By Kevwe Oghide
The Dawn of a New Day
On the 23rd of September 2020, the women of Obodo-Ugwa, Delta State, took their seats comfortably for the first time at the Community Development Committee (CDC) meeting where issues of rural governance and development were deliberated.
Up until that day, men dominated these meetings and made social & economic decisions on behalf of women. The culture and tradition forbade women from joining meetings that men presided over. If women had concerns, they were expected to tell their husbands or male representatives in the household. Discussing these concerns at community development meetings now comes at the discretion of the male representatives, otherwise women’s opinions and challenges never saw the light of day.
Obodo Ugwa Ogume is a small village with a population of about 4000 people in Ndokwa West Local Government Area of Delta State that produces oil, making it an attraction to Oil and Gas companies. Since it is an oil exploration site, it goes without saying that it’s also a location where gas is flared—a menace that has heightened environmental degradation, caused ill health, poisoned water, polluted farm crops and worse, adversely impacted the fragile phenomenon of the village.
Not only is the livelihood of villagers thwarted but despite being a huge contributor to the Nigerian Economy and an enricher of the pockets of Oil & Gas executives, Obodo- Ugwa has also been denied structural development.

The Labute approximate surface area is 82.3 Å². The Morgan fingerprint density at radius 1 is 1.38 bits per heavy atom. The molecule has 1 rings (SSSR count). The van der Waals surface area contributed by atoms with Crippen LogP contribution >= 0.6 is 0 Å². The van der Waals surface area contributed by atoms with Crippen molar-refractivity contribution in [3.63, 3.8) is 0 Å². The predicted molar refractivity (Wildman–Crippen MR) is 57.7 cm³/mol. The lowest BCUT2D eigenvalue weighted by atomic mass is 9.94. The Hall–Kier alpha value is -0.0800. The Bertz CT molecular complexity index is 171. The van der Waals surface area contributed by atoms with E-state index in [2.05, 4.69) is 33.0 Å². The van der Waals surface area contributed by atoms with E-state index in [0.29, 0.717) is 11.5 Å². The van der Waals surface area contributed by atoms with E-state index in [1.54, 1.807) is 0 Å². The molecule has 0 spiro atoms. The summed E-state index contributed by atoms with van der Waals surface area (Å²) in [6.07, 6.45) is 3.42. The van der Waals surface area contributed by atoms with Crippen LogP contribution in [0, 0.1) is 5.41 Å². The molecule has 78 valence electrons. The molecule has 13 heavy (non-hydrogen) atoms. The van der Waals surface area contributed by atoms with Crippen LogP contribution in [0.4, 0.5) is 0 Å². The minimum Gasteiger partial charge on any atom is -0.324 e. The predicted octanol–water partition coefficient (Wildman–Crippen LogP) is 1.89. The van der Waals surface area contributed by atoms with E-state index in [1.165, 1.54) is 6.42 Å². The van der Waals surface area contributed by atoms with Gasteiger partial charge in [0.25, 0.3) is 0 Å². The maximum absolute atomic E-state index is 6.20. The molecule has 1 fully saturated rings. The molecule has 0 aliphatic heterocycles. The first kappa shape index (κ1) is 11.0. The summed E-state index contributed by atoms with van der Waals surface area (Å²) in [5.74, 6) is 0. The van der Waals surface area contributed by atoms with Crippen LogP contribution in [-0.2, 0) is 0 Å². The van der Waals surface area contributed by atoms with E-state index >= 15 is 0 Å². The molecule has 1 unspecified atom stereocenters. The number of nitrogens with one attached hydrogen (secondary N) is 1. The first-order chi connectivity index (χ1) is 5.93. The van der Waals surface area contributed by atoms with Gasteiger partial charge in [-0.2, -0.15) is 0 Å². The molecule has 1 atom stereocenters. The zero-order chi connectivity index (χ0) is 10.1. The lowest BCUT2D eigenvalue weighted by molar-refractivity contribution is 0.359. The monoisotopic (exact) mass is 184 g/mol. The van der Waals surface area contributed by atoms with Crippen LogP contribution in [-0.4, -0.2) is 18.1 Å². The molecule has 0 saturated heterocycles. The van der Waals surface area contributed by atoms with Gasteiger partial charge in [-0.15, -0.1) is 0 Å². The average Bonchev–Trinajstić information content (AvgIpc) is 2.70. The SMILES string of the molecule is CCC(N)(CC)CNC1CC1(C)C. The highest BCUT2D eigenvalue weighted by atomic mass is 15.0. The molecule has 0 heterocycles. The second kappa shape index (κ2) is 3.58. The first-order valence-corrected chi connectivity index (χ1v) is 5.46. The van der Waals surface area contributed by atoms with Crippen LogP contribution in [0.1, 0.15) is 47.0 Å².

The people of Obodo-Ugwa can be classified as marginalised, vulnerable people whose voices have been ignored and their human rights violated.
Conflict & Fragility Issues: How OXFAM and CODE are changing the status quo
OXFAM Nigeria and Connected Development, two not-for-profit Organisations, kicked-off a Conflict and Fragility Project in the Oil region of Delta State to advocate for the responsiveness of Oil companies to host communities. The campaign addressed the risks associated with the lack of adherence to business principles of operations by actors in the Oil & Gas value chain while engaging with host communities in the Niger-Delta. This often results in conflict and fragility issues.
The campaign envisioned an improved adherence to business principles as contained in the United Nations Guiding Principles [UNGP]. This adherence seeks to improve human rights practices and corporate social responsibility of operators in the oil and gas sector towards their host communities. It urges commodity traders to operate in an accountable, transparent and human-rights-sensitive manner. This can significantly ensure that a mutually beneficial relationship between oil firms and host communities exists.
One of the outcomes of the campaign was to stimulate gender inclusion in local extractive governance to spur an inclusive and effective community development. CODE & OXFAM, known for their advancement of the causes of women’s rights, accelerated action to advocate for gender inclusion in Obodo-Ugwa.
Women Participation and Community Development